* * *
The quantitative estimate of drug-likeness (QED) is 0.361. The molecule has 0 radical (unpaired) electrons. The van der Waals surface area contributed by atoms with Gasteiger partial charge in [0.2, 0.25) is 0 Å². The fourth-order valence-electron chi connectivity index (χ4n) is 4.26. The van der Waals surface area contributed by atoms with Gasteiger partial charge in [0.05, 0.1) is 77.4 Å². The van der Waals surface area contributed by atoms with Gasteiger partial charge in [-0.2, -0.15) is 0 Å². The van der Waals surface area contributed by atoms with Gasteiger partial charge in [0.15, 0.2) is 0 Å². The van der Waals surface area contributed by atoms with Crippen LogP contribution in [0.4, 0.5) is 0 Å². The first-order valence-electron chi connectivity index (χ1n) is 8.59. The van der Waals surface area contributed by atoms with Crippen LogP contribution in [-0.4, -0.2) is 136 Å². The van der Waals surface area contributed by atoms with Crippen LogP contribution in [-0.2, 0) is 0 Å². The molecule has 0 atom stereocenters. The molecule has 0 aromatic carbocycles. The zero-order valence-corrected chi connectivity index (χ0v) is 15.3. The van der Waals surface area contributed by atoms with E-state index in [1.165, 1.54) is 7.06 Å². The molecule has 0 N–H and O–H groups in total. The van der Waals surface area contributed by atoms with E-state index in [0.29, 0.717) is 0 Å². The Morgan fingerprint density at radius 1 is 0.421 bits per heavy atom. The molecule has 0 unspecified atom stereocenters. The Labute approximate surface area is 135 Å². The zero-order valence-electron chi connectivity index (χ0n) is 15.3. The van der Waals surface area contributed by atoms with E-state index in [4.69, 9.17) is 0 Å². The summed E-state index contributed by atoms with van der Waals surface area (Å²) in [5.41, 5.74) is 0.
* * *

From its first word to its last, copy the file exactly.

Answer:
The quantitative estimate of drug-likeness (QED) is 0.361. The molecule has 0 radical (unpaired) electrons. The van der Waals surface area contributed by atoms with Gasteiger partial charge in [0.2, 0.25) is 0 Å². The fourth-order valence-electron chi connectivity index (χ4n) is 4.26. The van der Waals surface area contributed by atoms with Gasteiger partial charge in [0.05, 0.1) is 77.4 Å². The van der Waals surface area contributed by atoms with Gasteiger partial charge in [-0.2, -0.15) is 0 Å². The van der Waals surface area contributed by atoms with Gasteiger partial charge in [0.15, 0.2) is 0 Å². The van der Waals surface area contributed by atoms with Crippen LogP contribution in [0.4, 0.5) is 0 Å². The first-order valence-electron chi connectivity index (χ1n) is 8.59. The van der Waals surface area contributed by atoms with Crippen LogP contribution in [-0.4, -0.2) is 136 Å². The van der Waals surface area contributed by atoms with Crippen LogP contribution in [-0.2, 0) is 0 Å². The molecule has 0 atom stereocenters. The molecule has 0 aromatic carbocycles. The zero-order valence-corrected chi connectivity index (χ0v) is 15.3. The van der Waals surface area contributed by atoms with E-state index in [1.165, 1.54) is 7.06 Å². The molecule has 0 N–H and O–H groups in total. The van der Waals surface area contributed by atoms with E-state index in [0.29, 0.717) is 0 Å². The Morgan fingerprint density at radius 1 is 0.421 bits per heavy atom. The molecule has 0 unspecified atom stereocenters. The Labute approximate surface area is 135 Å². The zero-order valence-electron chi connectivity index (χ0n) is 15.3. The van der Waals surface area contributed by atoms with E-state index in [4.69, 9.17) is 0 Å². The summed E-state index contributed by atoms with van der Waals surface area (Å²) in [5.41, 5.74) is 0.